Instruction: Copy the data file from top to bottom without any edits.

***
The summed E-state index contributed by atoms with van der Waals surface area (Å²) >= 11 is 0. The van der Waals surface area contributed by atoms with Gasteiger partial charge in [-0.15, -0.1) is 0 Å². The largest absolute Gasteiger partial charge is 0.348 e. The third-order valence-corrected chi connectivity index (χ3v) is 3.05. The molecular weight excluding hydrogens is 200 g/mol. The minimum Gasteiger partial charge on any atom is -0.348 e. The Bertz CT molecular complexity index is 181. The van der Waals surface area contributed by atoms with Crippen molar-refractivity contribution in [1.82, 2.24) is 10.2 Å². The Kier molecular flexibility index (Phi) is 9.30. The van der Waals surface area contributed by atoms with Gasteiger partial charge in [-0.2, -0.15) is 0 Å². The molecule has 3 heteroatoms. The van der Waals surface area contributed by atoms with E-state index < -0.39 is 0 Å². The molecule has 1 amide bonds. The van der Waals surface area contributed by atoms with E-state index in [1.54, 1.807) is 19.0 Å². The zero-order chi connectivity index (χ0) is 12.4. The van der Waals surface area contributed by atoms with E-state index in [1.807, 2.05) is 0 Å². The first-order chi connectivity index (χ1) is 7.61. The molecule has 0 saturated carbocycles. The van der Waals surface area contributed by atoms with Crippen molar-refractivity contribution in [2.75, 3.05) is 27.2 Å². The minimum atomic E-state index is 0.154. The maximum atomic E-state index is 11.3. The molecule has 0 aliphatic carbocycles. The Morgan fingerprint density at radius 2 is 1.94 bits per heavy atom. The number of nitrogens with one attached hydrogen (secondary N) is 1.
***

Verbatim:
The summed E-state index contributed by atoms with van der Waals surface area (Å²) >= 11 is 0. The van der Waals surface area contributed by atoms with Gasteiger partial charge in [-0.15, -0.1) is 0 Å². The largest absolute Gasteiger partial charge is 0.348 e. The third-order valence-corrected chi connectivity index (χ3v) is 3.05. The molecular weight excluding hydrogens is 200 g/mol. The minimum Gasteiger partial charge on any atom is -0.348 e. The Bertz CT molecular complexity index is 181. The van der Waals surface area contributed by atoms with Crippen molar-refractivity contribution in [1.82, 2.24) is 10.2 Å². The Kier molecular flexibility index (Phi) is 9.30. The van der Waals surface area contributed by atoms with Gasteiger partial charge in [-0.2, -0.15) is 0 Å². The molecule has 3 heteroatoms. The van der Waals surface area contributed by atoms with E-state index < -0.39 is 0 Å². The molecule has 1 amide bonds. The van der Waals surface area contributed by atoms with E-state index in [1.54, 1.807) is 19.0 Å². The zero-order chi connectivity index (χ0) is 12.4. The van der Waals surface area contributed by atoms with E-state index in [1.807, 2.05) is 0 Å². The first-order chi connectivity index (χ1) is 7.61. The molecule has 0 saturated carbocycles. The van der Waals surface area contributed by atoms with Crippen molar-refractivity contribution in [2.75, 3.05) is 27.2 Å². The minimum atomic E-state index is 0.154. The maximum atomic E-state index is 11.3. The molecule has 0 aliphatic carbocycles. The Morgan fingerprint density at radius 2 is 1.94 bits per heavy atom. The number of nitrogens with one attached hydrogen (secondary N) is 1.